Ding Yi is one of the Chinese mainland artists who earlier entered the abstract art experiment. Since the 1980s, he shied away from the narrative depiction and resolutely embarked on an art path to abstraction. Ding is good at applying sundry ordinary media, ranging from canvas, cardboard, charcoal, ball-pen to oil, crayon and acrylic. Finding the uniqueness among the ordinary, Ding became a special avant-garde artist during the 85 New Wave Movement. Whether under the strong wave of avant-garde or the ongoing economic impact, it is hard to evaluate whether Ding belongs to the mainstream or the alternative category. The artist silently forms and develops a kind of special combination between minimalism and maximalim.
Since 1999, Ding’s artworks started to interact with his surroundings. He is not reflecting reality through what he paints, but rather the general effect of the tableau to re-create reality. His tableau filled with a strong formality not only appears at art museum and galleries, but the living environment of the collectors, private club and other public space as well. The design for products of the luxury brand also paves a new road for Ding to serve his art for more people.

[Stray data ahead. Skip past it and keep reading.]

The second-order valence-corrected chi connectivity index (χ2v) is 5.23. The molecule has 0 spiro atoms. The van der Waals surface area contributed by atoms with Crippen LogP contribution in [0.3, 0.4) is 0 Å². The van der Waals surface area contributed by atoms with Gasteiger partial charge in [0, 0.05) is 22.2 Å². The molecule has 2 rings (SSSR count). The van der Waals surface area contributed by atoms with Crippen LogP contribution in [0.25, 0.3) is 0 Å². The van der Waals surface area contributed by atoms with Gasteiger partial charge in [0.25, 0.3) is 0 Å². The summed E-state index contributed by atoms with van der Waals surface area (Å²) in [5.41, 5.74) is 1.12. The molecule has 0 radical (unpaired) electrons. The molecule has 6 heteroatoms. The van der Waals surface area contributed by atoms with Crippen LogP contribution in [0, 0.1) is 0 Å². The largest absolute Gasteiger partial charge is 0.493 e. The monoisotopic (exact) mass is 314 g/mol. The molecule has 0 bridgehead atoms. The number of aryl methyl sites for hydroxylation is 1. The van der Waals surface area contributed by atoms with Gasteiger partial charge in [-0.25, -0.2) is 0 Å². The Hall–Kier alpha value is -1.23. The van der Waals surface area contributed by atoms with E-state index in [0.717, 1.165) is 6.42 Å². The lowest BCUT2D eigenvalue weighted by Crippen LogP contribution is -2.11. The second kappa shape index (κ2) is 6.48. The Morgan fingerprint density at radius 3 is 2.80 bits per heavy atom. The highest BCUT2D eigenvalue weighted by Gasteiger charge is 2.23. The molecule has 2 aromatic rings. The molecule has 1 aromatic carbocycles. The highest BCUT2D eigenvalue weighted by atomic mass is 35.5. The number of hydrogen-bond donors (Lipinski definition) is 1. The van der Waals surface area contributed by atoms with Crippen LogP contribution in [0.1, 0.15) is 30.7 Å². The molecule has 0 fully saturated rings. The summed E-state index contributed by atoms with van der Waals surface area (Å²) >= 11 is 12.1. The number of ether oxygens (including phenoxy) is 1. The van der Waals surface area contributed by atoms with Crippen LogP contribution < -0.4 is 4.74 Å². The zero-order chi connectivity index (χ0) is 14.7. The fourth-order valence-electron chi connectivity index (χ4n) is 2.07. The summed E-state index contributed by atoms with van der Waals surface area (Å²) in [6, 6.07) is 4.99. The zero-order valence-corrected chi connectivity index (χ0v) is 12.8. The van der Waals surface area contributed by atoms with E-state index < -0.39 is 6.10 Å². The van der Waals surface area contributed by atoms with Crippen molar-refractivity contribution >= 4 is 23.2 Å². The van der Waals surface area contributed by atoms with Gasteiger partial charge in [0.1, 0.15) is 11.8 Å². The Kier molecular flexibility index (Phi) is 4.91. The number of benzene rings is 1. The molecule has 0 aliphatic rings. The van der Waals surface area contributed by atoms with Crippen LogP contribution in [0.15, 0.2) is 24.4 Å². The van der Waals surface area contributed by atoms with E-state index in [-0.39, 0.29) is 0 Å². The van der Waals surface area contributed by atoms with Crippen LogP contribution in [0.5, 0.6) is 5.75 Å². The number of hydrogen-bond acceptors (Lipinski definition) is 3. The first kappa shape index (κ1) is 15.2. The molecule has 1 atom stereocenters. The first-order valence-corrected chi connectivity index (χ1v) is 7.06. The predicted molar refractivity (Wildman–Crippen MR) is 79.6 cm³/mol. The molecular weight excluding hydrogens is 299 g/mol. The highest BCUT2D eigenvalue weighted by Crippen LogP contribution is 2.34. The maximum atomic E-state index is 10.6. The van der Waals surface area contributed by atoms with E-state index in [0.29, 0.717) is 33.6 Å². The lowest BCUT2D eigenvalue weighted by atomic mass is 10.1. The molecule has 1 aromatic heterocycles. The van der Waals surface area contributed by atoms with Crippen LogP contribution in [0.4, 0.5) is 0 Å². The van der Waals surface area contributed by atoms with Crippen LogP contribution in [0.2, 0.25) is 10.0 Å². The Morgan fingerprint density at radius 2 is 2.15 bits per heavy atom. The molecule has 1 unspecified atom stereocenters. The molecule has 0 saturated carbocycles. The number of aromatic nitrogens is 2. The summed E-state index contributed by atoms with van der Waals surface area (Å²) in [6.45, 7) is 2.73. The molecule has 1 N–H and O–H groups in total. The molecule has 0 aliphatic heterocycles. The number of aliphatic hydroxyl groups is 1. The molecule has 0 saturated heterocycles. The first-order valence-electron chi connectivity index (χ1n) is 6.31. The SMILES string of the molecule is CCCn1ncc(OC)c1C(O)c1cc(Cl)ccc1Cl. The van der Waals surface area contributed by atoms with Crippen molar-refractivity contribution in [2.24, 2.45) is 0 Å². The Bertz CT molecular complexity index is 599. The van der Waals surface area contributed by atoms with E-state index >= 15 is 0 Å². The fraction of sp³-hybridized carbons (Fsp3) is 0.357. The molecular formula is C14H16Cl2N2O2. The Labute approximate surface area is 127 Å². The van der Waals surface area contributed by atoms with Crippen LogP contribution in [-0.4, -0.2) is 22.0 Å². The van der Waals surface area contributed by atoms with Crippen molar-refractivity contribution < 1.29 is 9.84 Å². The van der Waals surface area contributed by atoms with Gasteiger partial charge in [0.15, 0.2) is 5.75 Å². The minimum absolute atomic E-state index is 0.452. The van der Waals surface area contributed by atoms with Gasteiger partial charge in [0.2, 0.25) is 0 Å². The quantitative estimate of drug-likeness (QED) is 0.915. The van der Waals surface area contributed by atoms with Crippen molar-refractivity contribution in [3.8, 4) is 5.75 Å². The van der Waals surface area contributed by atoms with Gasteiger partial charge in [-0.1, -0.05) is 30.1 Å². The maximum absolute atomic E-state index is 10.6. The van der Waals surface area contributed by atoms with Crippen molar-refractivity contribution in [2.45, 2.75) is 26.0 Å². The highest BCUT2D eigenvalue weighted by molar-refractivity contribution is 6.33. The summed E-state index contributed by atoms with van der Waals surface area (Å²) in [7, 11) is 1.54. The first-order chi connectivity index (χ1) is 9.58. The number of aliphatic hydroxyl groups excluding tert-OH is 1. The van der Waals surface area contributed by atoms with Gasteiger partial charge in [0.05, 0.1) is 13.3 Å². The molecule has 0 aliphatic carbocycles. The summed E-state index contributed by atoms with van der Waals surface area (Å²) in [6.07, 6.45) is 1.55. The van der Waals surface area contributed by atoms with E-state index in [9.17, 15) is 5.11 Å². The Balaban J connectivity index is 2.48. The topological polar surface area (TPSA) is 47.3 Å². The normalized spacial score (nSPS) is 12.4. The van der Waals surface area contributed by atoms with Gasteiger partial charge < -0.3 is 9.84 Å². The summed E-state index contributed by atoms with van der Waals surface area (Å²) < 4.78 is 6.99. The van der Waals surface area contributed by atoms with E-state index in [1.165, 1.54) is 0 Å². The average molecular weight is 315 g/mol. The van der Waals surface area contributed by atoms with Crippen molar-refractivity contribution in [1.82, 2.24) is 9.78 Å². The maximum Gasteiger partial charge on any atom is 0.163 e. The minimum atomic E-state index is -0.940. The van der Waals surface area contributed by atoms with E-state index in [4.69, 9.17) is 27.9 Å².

Certainly the mission in levelling up the public aesthetic taste shouldn’t be the responsibilities of the artists. In the eyes of the public, this is not a priority of today’s society, let alone the task of the artists. But Ding unwittingly begins the experiment, as silently and unhastedly as how he paints.
As a contemporary art organization engaged in supporting independent creations, Minsheng Art Museum reviews what has been happening in the contemporary art scene through its framework, while at the same time, the museum does a wide survey and holds a series of exhibitions in supporting those individual artists in its scope. Following the solo-exhibition of Zhang Enli in July 2011, the long-term plan will gradually continue. As an outstanding artist based in Shanghai, Ding’s experiment in art enriches the various contemporary art scene in China, which undoubtedly belongs to the scope of the museum.
This solo-exhibition of Ding features nearly 65 artworks dating back from 1986. Among them, 36 are canvas and 27 are paperwork. The exhibition is not only a retrospective towards Ding’s art in a certain period, but also the presentation of his patience and insistence for art in the past two decades – which are the most treasured elements in his art.
Executive Director at Minsheng Art Museum